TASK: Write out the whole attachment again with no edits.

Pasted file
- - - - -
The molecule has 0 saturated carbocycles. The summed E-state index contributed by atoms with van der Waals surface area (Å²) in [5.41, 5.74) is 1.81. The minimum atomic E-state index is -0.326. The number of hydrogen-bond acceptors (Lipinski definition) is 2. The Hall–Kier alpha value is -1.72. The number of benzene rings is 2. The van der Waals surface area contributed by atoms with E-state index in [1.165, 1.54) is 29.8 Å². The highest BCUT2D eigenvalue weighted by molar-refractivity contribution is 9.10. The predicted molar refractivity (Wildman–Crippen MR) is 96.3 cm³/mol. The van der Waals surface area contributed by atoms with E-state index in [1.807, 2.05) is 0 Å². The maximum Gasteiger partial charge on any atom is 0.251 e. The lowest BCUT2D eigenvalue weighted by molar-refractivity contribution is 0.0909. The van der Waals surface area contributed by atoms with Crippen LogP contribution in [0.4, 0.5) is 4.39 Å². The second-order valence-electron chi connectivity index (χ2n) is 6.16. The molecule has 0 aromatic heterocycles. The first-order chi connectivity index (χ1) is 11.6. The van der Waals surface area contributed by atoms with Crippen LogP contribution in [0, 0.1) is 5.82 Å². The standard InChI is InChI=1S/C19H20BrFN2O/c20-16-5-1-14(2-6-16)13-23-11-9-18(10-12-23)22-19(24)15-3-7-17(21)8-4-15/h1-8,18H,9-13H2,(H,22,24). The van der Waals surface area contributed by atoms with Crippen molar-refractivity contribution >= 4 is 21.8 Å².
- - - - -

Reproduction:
The molecule has 0 saturated carbocycles. The summed E-state index contributed by atoms with van der Waals surface area (Å²) in [5.41, 5.74) is 1.81. The minimum atomic E-state index is -0.326. The number of hydrogen-bond acceptors (Lipinski definition) is 2. The Hall–Kier alpha value is -1.72. The number of benzene rings is 2. The van der Waals surface area contributed by atoms with E-state index in [1.165, 1.54) is 29.8 Å². The highest BCUT2D eigenvalue weighted by molar-refractivity contribution is 9.10. The predicted molar refractivity (Wildman–Crippen MR) is 96.3 cm³/mol. The van der Waals surface area contributed by atoms with E-state index in [1.807, 2.05) is 0 Å². The maximum Gasteiger partial charge on any atom is 0.251 e. The lowest BCUT2D eigenvalue weighted by molar-refractivity contribution is 0.0909. The van der Waals surface area contributed by atoms with Crippen LogP contribution in [0.4, 0.5) is 4.39 Å². The second-order valence-electron chi connectivity index (χ2n) is 6.16. The molecule has 0 aromatic heterocycles. The first-order chi connectivity index (χ1) is 11.6. The van der Waals surface area contributed by atoms with Crippen LogP contribution in [0, 0.1) is 5.82 Å². The standard InChI is InChI=1S/C19H20BrFN2O/c20-16-5-1-14(2-6-16)13-23-11-9-18(10-12-23)22-19(24)15-3-7-17(21)8-4-15/h1-8,18H,9-13H2,(H,22,24). The van der Waals surface area contributed by atoms with Crippen molar-refractivity contribution >= 4 is 21.8 Å².